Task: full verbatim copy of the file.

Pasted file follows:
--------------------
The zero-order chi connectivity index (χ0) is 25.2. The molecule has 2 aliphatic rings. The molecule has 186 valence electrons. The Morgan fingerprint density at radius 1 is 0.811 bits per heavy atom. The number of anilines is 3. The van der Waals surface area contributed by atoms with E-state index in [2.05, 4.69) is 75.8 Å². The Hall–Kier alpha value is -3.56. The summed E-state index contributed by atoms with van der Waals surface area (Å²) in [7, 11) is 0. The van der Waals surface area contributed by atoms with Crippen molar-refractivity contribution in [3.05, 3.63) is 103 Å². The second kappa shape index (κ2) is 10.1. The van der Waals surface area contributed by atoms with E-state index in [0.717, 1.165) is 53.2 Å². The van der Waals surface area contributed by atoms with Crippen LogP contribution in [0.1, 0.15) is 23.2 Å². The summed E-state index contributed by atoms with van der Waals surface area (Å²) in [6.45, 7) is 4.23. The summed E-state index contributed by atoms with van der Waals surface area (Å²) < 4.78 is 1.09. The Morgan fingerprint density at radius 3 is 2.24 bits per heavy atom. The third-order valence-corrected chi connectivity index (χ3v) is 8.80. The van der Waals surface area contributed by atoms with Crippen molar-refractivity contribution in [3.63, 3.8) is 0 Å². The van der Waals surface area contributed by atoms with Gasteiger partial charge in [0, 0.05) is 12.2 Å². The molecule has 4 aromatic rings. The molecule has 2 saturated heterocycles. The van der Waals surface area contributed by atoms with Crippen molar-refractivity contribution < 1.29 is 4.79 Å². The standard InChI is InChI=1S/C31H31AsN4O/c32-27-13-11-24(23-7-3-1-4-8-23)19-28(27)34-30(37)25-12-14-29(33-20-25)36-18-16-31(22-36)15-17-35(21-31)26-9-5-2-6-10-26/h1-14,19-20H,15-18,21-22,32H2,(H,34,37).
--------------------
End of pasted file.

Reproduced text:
The zero-order chi connectivity index (χ0) is 25.2. The molecule has 2 aliphatic rings. The molecule has 186 valence electrons. The Morgan fingerprint density at radius 1 is 0.811 bits per heavy atom. The number of anilines is 3. The van der Waals surface area contributed by atoms with E-state index in [2.05, 4.69) is 75.8 Å². The Hall–Kier alpha value is -3.56. The summed E-state index contributed by atoms with van der Waals surface area (Å²) in [7, 11) is 0. The van der Waals surface area contributed by atoms with Crippen molar-refractivity contribution in [3.05, 3.63) is 103 Å². The second kappa shape index (κ2) is 10.1. The van der Waals surface area contributed by atoms with E-state index in [0.717, 1.165) is 53.2 Å². The van der Waals surface area contributed by atoms with Crippen LogP contribution in [0.1, 0.15) is 23.2 Å². The summed E-state index contributed by atoms with van der Waals surface area (Å²) in [6.45, 7) is 4.23. The summed E-state index contributed by atoms with van der Waals surface area (Å²) < 4.78 is 1.09. The Morgan fingerprint density at radius 3 is 2.24 bits per heavy atom. The third-order valence-corrected chi connectivity index (χ3v) is 8.80. The van der Waals surface area contributed by atoms with Crippen molar-refractivity contribution in [3.63, 3.8) is 0 Å². The van der Waals surface area contributed by atoms with Gasteiger partial charge in [0, 0.05) is 12.2 Å². The molecule has 4 aromatic rings. The molecule has 2 saturated heterocycles. The van der Waals surface area contributed by atoms with Crippen molar-refractivity contribution < 1.29 is 4.79 Å². The standard InChI is InChI=1S/C31H31AsN4O/c32-27-13-11-24(23-7-3-1-4-8-23)19-28(27)34-30(37)25-12-14-29(33-20-25)36-18-16-31(22-36)15-17-35(21-31)26-9-5-2-6-10-26/h1-14,19-20H,15-18,21-22,32H2,(H,34,37).